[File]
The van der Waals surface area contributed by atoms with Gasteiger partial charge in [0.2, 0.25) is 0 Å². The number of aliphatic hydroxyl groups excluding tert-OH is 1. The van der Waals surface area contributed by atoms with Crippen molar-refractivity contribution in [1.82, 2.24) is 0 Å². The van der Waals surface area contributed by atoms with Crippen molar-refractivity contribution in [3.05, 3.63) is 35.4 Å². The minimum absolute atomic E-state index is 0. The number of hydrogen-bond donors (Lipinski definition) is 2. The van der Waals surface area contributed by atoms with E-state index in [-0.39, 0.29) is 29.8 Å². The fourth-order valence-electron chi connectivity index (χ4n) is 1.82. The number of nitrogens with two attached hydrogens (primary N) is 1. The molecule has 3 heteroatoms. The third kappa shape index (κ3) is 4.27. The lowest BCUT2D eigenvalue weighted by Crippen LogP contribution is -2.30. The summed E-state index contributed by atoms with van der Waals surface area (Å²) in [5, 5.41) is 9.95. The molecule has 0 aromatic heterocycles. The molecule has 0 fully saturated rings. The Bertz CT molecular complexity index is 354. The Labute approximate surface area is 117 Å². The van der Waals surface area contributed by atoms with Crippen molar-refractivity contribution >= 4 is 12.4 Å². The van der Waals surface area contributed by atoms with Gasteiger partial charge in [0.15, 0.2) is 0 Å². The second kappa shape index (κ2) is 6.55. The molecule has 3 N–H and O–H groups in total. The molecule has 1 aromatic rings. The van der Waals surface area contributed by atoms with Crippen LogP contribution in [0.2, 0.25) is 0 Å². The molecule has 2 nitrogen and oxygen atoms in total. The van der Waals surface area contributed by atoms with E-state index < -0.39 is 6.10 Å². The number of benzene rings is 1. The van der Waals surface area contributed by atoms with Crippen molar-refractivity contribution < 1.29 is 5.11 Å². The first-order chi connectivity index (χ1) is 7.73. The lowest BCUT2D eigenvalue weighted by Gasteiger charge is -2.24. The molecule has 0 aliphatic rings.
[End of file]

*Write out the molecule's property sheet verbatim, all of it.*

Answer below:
The van der Waals surface area contributed by atoms with Gasteiger partial charge in [0.2, 0.25) is 0 Å². The number of aliphatic hydroxyl groups excluding tert-OH is 1. The van der Waals surface area contributed by atoms with Crippen molar-refractivity contribution in [1.82, 2.24) is 0 Å². The van der Waals surface area contributed by atoms with Crippen molar-refractivity contribution in [3.05, 3.63) is 35.4 Å². The minimum absolute atomic E-state index is 0. The number of hydrogen-bond donors (Lipinski definition) is 2. The van der Waals surface area contributed by atoms with E-state index in [-0.39, 0.29) is 29.8 Å². The fourth-order valence-electron chi connectivity index (χ4n) is 1.82. The number of nitrogens with two attached hydrogens (primary N) is 1. The molecule has 3 heteroatoms. The third kappa shape index (κ3) is 4.27. The lowest BCUT2D eigenvalue weighted by Crippen LogP contribution is -2.30. The summed E-state index contributed by atoms with van der Waals surface area (Å²) in [5, 5.41) is 9.95. The molecule has 0 aromatic heterocycles. The molecule has 0 fully saturated rings. The Bertz CT molecular complexity index is 354. The Labute approximate surface area is 117 Å². The van der Waals surface area contributed by atoms with Crippen molar-refractivity contribution >= 4 is 12.4 Å². The van der Waals surface area contributed by atoms with Gasteiger partial charge in [0.15, 0.2) is 0 Å². The second kappa shape index (κ2) is 6.55. The molecule has 3 N–H and O–H groups in total. The molecule has 1 aromatic rings. The van der Waals surface area contributed by atoms with Crippen LogP contribution in [0.2, 0.25) is 0 Å². The molecule has 2 nitrogen and oxygen atoms in total. The van der Waals surface area contributed by atoms with E-state index < -0.39 is 6.10 Å². The number of benzene rings is 1. The van der Waals surface area contributed by atoms with Crippen molar-refractivity contribution < 1.29 is 5.11 Å². The first-order chi connectivity index (χ1) is 7.73. The lowest BCUT2D eigenvalue weighted by Gasteiger charge is -2.24. The molecule has 0 aliphatic rings.